States panic as GST revenues enter terminal decline

Treasurer Josh Frydenberg says the federal government would not pursue changes to the GST without a mandate from the public, adding that it has no plans to seek one. His comments follow the New South Wales government’s release of a discussion paper which canvasses broadening the GST base to offset a forecast decline in revenue from the tax. Several states have indicated that they may be open to considering GST reforms, although Victorian Treasurer Tim Pallas has ruled out an increase in the tax rate. From The AFR:

“Due to a high number of exemptions, the GST covers a small share of all household spending relative to the Organisation for Economic Co-operation and Development [OECD] average and this is falling over time.”

Mr Perrottet said it was now worth looking into where that GST should be broadened.

“We have seen GST revenue eroded over time, have a complicated series of funding arrangements and partnerships with the Commonwealth, and face significant challenges as our population ages, technology advances and work patterns change.

On Monday, Victorian Treasurer Tim Pallas said while he did not support a rise in the GST rate, he was open to discussions about other aspects of the tax…

The head of the federal Parliamentary Budget Office, Jenny Wilkinson, told a Senate estimates committee in Canberra on Monday that falling goods and services tax (GST) revenue could create greater pressure on federal-state relations.

The NSW Government is correct. As household expenditure on GST-exempt items like health rises, this necessarily reduces spending on GST-levied areas, thus reducing the overall tax take as a share of the economy. This erosion of revenue comes at the same time as state funding requirements are rising in areas like health, education and infrastructure as the population both ages and swells in size.

Something has to give. And broadening the base of the GST would help to remedy the situation at the margin.

That said, the states could solve their revenue problems by implementing a broad-based land tax, as well as broadening payroll taxes and abolishing stamp duties, as explained by Dr John Freebairn five years ago.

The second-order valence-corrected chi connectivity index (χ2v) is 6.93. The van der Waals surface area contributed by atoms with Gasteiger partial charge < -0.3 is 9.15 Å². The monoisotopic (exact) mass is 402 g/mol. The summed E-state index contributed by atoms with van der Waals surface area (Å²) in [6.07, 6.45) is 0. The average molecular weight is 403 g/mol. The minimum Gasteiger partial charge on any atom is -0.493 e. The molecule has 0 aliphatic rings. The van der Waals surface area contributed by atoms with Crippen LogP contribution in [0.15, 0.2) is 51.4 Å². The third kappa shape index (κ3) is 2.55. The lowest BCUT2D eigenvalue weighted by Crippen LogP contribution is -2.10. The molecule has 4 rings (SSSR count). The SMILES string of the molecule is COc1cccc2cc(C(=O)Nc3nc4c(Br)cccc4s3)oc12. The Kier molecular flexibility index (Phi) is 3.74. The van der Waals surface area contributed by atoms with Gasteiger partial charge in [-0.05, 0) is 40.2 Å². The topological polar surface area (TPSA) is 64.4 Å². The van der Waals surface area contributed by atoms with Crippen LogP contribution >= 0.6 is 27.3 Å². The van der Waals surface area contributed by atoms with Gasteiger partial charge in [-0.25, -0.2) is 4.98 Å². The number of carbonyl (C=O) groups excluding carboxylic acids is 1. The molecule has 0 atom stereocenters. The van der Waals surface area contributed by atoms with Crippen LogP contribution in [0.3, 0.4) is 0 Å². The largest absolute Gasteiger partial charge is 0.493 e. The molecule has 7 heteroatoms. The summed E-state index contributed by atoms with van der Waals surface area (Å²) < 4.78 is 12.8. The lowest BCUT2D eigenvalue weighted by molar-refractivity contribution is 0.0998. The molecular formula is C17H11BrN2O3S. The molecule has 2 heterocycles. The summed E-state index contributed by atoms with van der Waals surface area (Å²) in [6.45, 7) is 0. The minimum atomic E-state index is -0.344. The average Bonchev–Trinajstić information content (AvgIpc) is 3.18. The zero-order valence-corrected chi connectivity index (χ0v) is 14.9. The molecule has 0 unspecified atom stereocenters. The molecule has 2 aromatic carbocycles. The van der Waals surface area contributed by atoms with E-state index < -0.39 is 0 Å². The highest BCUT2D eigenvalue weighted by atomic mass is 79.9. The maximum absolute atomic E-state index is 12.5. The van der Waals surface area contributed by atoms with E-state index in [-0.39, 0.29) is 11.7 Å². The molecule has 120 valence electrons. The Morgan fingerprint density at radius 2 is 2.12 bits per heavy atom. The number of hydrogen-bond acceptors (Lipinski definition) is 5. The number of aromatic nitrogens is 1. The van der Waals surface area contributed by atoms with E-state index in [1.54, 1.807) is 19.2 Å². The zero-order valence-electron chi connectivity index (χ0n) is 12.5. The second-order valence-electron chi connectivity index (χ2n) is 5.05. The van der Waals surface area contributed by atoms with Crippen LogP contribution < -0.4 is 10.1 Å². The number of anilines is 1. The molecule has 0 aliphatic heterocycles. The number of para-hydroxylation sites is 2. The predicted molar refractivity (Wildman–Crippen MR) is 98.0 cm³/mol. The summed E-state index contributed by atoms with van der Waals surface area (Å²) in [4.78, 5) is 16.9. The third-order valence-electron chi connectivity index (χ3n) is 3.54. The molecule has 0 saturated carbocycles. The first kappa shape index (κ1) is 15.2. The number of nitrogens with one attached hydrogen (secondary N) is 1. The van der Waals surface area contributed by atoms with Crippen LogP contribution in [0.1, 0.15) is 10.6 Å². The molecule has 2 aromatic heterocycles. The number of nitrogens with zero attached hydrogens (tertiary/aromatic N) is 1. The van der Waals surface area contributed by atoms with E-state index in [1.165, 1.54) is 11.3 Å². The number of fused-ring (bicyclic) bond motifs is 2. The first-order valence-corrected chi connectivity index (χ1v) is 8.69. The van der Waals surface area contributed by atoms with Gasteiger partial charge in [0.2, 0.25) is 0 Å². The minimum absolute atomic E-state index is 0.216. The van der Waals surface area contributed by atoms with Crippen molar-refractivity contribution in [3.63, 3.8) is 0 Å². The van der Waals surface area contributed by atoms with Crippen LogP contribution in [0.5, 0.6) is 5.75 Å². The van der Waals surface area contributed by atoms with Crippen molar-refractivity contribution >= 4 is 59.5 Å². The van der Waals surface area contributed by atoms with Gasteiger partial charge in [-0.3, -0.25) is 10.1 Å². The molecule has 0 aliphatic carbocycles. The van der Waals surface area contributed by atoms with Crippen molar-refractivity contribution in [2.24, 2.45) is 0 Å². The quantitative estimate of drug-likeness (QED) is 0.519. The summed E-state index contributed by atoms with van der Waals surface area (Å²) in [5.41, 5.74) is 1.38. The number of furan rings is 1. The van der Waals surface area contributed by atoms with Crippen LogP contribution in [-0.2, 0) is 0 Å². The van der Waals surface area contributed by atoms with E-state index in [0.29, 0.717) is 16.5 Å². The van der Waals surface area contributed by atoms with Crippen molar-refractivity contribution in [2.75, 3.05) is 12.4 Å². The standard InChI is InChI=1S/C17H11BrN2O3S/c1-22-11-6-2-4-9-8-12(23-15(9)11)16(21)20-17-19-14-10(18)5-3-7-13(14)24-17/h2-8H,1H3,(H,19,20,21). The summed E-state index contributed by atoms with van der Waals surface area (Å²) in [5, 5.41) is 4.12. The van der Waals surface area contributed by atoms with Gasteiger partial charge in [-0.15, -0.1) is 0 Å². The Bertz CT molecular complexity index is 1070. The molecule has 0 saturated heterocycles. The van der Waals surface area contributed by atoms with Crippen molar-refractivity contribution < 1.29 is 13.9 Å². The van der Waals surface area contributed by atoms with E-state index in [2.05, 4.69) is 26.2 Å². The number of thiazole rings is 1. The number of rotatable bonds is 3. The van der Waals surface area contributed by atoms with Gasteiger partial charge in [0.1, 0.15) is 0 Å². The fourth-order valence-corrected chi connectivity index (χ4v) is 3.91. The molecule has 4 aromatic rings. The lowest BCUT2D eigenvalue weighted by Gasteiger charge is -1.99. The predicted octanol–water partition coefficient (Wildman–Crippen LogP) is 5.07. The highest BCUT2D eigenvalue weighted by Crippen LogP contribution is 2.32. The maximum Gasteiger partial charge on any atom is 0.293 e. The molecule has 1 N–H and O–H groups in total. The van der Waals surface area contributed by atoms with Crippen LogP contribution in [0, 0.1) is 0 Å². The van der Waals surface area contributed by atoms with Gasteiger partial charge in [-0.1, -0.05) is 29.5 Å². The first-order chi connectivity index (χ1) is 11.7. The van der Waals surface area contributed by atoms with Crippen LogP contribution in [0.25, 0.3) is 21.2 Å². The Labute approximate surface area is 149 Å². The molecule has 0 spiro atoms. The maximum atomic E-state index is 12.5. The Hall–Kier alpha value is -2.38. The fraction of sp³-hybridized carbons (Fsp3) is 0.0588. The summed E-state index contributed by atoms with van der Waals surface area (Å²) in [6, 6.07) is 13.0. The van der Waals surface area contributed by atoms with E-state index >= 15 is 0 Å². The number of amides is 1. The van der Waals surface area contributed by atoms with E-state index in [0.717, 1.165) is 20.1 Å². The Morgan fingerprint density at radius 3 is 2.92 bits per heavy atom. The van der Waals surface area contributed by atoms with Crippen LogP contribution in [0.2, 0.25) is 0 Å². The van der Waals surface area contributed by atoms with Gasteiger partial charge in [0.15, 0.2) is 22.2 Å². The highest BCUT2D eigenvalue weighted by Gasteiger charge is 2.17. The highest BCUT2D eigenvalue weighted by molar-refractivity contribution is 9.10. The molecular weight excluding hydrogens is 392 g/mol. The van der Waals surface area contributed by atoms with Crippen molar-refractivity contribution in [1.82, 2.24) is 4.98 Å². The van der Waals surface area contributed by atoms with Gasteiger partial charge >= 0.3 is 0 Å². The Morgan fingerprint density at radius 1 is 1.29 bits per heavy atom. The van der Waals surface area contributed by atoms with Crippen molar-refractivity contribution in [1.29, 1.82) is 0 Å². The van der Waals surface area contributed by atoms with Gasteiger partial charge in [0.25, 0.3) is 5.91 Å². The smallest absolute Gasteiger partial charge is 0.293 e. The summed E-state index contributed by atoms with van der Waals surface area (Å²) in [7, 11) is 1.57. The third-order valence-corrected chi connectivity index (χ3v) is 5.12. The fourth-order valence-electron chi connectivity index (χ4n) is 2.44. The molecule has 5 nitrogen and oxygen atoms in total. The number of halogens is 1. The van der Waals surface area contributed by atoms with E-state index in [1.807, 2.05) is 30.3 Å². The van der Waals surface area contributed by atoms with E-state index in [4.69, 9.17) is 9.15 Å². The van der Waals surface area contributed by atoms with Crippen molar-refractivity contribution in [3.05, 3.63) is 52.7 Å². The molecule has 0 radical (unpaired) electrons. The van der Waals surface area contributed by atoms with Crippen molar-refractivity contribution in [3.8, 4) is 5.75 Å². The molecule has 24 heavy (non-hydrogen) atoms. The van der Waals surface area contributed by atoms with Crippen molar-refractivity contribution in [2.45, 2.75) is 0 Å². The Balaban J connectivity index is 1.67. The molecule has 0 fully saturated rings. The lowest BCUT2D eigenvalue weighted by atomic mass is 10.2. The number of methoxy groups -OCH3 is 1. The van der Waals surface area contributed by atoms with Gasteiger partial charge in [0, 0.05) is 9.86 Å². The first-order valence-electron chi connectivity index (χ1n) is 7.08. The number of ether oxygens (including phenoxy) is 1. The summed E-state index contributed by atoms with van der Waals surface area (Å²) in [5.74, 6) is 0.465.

However, any reform to state taxes is necessarily politically difficult, with much of the gains likely to accrue to the Commonwealth, according to Dr Freebairn:

The final point I want to argue is with all those good arguments why don’t states do it? The rationale is most of the pain of state tax reform would be borne by the states. Most of the benefits of state tax reform would be reaped by the Commonwealth, the larger and more productive economy. Who gets the benefits for the larger and more productive economy? Well, states get a little bit of extra payroll tax, but the big winner is the Commonwealth, big gains in income tax, big gains in corporate tax. So this has got to be a discussion between the Commonwealth and the states. Tax reform done just at the Commonwealth level won’t do it. Tax reform done just at the state level won’t do it.

This is why tax reform needs to take place at the federal level, which also means it won’t happen, since it is dysfunctional.

The truth is, in an ideal world, we’d reform the entire tax system, including by:

  • Unwinding the many tax concessions that are broadly inequitable, cost the Budget significant sums in revenue foregone, and reduce the progressiveness of the tax system, including: negative gearing, the capital gains tax discount on investments held for more than one year, along with FBT concessions on cars ‘purchased’ under a novated lease for private use.
  • Taxing superannuation contributions/earnings at a progressive but concessional rate, as advocated by Deloitte, MB and the Henry Tax Review.
  • Taxing superannuation earnings in the retirement phase, thus extending the 15% tax rate to fund earnings in that stage (perhaps with an offset for people earning below the tax-free threshold).
  • Reducing superannuation contributions limits.
  • Placing a lifetime cap on superannuation nest eggs.
  • Tightening means testing of the Aged Pension by including one’s principal place of residence in the assets test, supported by an expansion to the Pension Loans Scheme, so that asset-rich retirees can continue to receive income support via a government-run reverse mortgage.
  • Eliminating inefficient taxes like stamp duties in favour of a broad-based land tax and greater taxes on resource rents.
  • Extending the 2% Medicare Levy to incomes sheltered from tax by the above tax concessions (e.g. the CGT discount).
  • Cracking down on discretionary trusts and private companies, which allow relatively well-off individuals to avoid tax by diverting and ‘sheltering’ their income or income producing assets.
  • Abolishing the private health insurance rebate (which, less face it, is inflationary and hasn’t reduced pressure on public hospitals).
  • Similar treatment for different types of savings.

The wishlist goes on.

There is much that needs to be done around tax reform, and changing the GST doesn’t even touch the sides.

Leith van Onselen

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